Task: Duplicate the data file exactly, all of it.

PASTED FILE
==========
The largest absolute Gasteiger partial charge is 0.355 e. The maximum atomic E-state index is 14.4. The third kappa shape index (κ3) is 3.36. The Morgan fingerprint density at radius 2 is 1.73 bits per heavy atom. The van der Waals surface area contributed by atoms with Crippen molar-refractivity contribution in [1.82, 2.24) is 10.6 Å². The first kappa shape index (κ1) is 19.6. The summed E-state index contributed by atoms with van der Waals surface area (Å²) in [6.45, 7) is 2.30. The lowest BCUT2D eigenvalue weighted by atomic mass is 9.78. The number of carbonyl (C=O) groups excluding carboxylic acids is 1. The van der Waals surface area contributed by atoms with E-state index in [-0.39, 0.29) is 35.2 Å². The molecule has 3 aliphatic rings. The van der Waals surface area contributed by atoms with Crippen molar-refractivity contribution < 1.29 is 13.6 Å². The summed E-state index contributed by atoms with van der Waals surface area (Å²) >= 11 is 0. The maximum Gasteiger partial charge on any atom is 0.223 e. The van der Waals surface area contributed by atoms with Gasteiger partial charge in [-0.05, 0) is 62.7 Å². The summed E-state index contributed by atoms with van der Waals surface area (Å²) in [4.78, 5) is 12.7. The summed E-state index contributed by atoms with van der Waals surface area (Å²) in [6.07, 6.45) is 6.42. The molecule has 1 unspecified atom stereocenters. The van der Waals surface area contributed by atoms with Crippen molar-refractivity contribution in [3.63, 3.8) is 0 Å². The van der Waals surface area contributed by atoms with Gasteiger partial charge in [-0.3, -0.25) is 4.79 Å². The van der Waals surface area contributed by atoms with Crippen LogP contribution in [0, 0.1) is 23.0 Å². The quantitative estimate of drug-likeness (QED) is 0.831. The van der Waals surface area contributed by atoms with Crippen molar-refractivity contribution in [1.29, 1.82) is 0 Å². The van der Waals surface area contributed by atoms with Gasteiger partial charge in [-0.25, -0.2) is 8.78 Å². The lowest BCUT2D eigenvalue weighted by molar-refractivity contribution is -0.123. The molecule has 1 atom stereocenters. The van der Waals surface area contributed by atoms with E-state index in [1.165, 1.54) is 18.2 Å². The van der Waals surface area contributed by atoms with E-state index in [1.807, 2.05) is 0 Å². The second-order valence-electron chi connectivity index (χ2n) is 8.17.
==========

The largest absolute Gasteiger partial charge is 0.355 e. The maximum atomic E-state index is 14.4. The third kappa shape index (κ3) is 3.36. The Morgan fingerprint density at radius 2 is 1.73 bits per heavy atom. The van der Waals surface area contributed by atoms with Crippen molar-refractivity contribution in [1.82, 2.24) is 10.6 Å². The first kappa shape index (κ1) is 19.6. The summed E-state index contributed by atoms with van der Waals surface area (Å²) in [6.45, 7) is 2.30. The lowest BCUT2D eigenvalue weighted by atomic mass is 9.78. The number of carbonyl (C=O) groups excluding carboxylic acids is 1. The van der Waals surface area contributed by atoms with E-state index in [-0.39, 0.29) is 35.2 Å². The molecule has 3 aliphatic rings. The van der Waals surface area contributed by atoms with Crippen molar-refractivity contribution < 1.29 is 13.6 Å². The summed E-state index contributed by atoms with van der Waals surface area (Å²) >= 11 is 0. The maximum Gasteiger partial charge on any atom is 0.223 e. The van der Waals surface area contributed by atoms with Gasteiger partial charge in [-0.05, 0) is 62.7 Å². The summed E-state index contributed by atoms with van der Waals surface area (Å²) in [4.78, 5) is 12.7. The summed E-state index contributed by atoms with van der Waals surface area (Å²) in [6.07, 6.45) is 6.42. The molecule has 1 unspecified atom stereocenters. The van der Waals surface area contributed by atoms with Crippen molar-refractivity contribution in [3.63, 3.8) is 0 Å². The van der Waals surface area contributed by atoms with Gasteiger partial charge in [-0.3, -0.25) is 4.79 Å². The van der Waals surface area contributed by atoms with Crippen LogP contribution in [0, 0.1) is 23.0 Å². The quantitative estimate of drug-likeness (QED) is 0.831. The van der Waals surface area contributed by atoms with Crippen molar-refractivity contribution in [1.29, 1.82) is 0 Å². The van der Waals surface area contributed by atoms with Gasteiger partial charge in [-0.25, -0.2) is 8.78 Å². The lowest BCUT2D eigenvalue weighted by molar-refractivity contribution is -0.123. The molecule has 1 atom stereocenters. The van der Waals surface area contributed by atoms with E-state index in [1.165, 1.54) is 18.2 Å². The van der Waals surface area contributed by atoms with E-state index in [1.807, 2.05) is 0 Å². The second-order valence-electron chi connectivity index (χ2n) is 8.17.